Just connecting to the given address won’t work, as there is a lot of garbage output. The challenge’s name is a reference to pipes, so I just piped the output to grep and I got the flag:

y4kuhito@pico-2019-shell1:~$ nc 2019shell1.picoctf.com 63345 | grep picoCTF* --color=none
picoCTF{digital_plumb3r_4e7a5813}
^C
y4kuhito@pico-2019-shell1:~$

If you have no idea how piping works, I recommend this article.

Flag: picoCTF{digital_plumb3r_4e7a5813}

whats-the-difference (200)

Two files, kitters.jpg and cattos.jpg, can be found attached. kitters.jpg looks normal, however, cattos.jpg looks corrupted:

The first image seems to be a corrupt copy of the second one. It turns out the flag was written at random locations in the cattos.jpg file. I used the following script to get the flag:

a = open("cattos.jpg", "rb").read()
b = open("kitters.jpg", "rb").read()
 
flag = ""
 
for i in range(len(a)):
	if a[i] != b[i]:
		flag += chr(a[i])
 
print(flag)

The script needs to be run in the same directory as the images and will output the flag:

yakuhito@furry-catstation:~/blog/picoctf2019/general-skills$ python hex.py 
picoCTF{th3yr3_a5_d1ff3r3nt_4s_bu773r_4nd_j311y_aslkjfdsalkfslkflkjdsfdszmz10548}
yakuhito@furry-catstation:~/blog/picoctf2019/general-skills$

Flag: picoCTF{th3yr3_a5_d1ff3r3nt_4s_bu773r_4nd_j311y_aslkjfdsalkfslkflkjdsfdszmz10548}

where-is-the-file (200)

Just trying to list the directory’s files will return an empty result:

y4kuhito@pico-2019-shell1:~$ ls /problems/where-is-the-file_0_cc140a3ba634658b98122a1954c1316a
y4kuhito@pico-2019-shell1:~$

However, ls does NOT show us all files. By default, all files beginning with a . are considered hidden on Linux and are not listed by default. We can tell ls to show all files by using the -a switch:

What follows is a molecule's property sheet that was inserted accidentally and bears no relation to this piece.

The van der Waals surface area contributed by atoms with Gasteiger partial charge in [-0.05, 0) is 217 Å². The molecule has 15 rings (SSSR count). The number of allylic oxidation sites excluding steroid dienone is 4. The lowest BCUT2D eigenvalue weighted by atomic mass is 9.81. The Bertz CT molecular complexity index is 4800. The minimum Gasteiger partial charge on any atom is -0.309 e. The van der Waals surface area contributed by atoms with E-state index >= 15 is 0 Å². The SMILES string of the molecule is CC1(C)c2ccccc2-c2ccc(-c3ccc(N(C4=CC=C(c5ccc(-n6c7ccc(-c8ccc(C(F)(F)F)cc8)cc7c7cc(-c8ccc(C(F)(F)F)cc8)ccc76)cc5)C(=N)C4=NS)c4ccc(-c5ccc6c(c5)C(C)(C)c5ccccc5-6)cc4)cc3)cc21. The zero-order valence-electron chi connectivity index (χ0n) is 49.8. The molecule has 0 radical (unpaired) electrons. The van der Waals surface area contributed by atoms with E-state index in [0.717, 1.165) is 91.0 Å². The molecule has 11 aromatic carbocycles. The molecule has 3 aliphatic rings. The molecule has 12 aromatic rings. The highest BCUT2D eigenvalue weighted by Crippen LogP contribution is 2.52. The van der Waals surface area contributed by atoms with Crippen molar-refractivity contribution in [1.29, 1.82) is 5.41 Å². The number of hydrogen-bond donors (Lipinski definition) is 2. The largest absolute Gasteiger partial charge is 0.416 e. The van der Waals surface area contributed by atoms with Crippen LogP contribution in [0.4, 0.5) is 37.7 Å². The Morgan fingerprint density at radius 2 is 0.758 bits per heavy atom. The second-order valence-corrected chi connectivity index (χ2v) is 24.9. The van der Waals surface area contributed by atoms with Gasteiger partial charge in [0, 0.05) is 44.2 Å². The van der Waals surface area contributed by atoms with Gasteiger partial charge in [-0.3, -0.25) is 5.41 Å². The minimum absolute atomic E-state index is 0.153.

y4kuhito@pico-2019-shell1:~$ ls -a /problems/where-is-the-file_0_cc140a3ba634658b98122a1954c1316a
.  ..  .cant_see_me
y4kuhito@pico-2019-shell1:~$ cat /problems/where-is-the-file_0_cc140a3ba634658b98122a1954c1316a/.cant_see_me 
picoCTF{w3ll_that_d1dnt_w0RK_b2dab472}
y4kuhito@pico-2019-shell1:~$

The flag was located in the hidden file.

Flag: picoCTF{w3ll_that_d1dnt_w0RK_b2dab472}

flag_shop (300)

#include <stdio.h>
#include <stdlib.h>
int main()
{
    setbuf(stdout, NULL);
    int con;
    con = 0;
    int account_balance = 1100;
    while(con == 0){
 
        printf("Welcome to the flag exchange\n");
        printf("We sell flags\n");
 
        printf("\n1. Check Account Balance\n");
        printf("\n2. Buy Flags\n");
        printf("\n3. Exit\n");
        int menu;
        printf("\n Enter a menu selection\n");
        fflush(stdin);
        scanf("%d", &menu);
        if(menu == 1){
            printf("\n\n\n Balance: %d \n\n\n", account_balance);
        }
        else if(menu == 2){
            printf("Currently for sale\n");
            printf("1. Defintely not the flag Flag\n");
            printf("2. 1337 Flag\n");
            int auction_choice;
            fflush(stdin);
            scanf("%d", &auction_choice);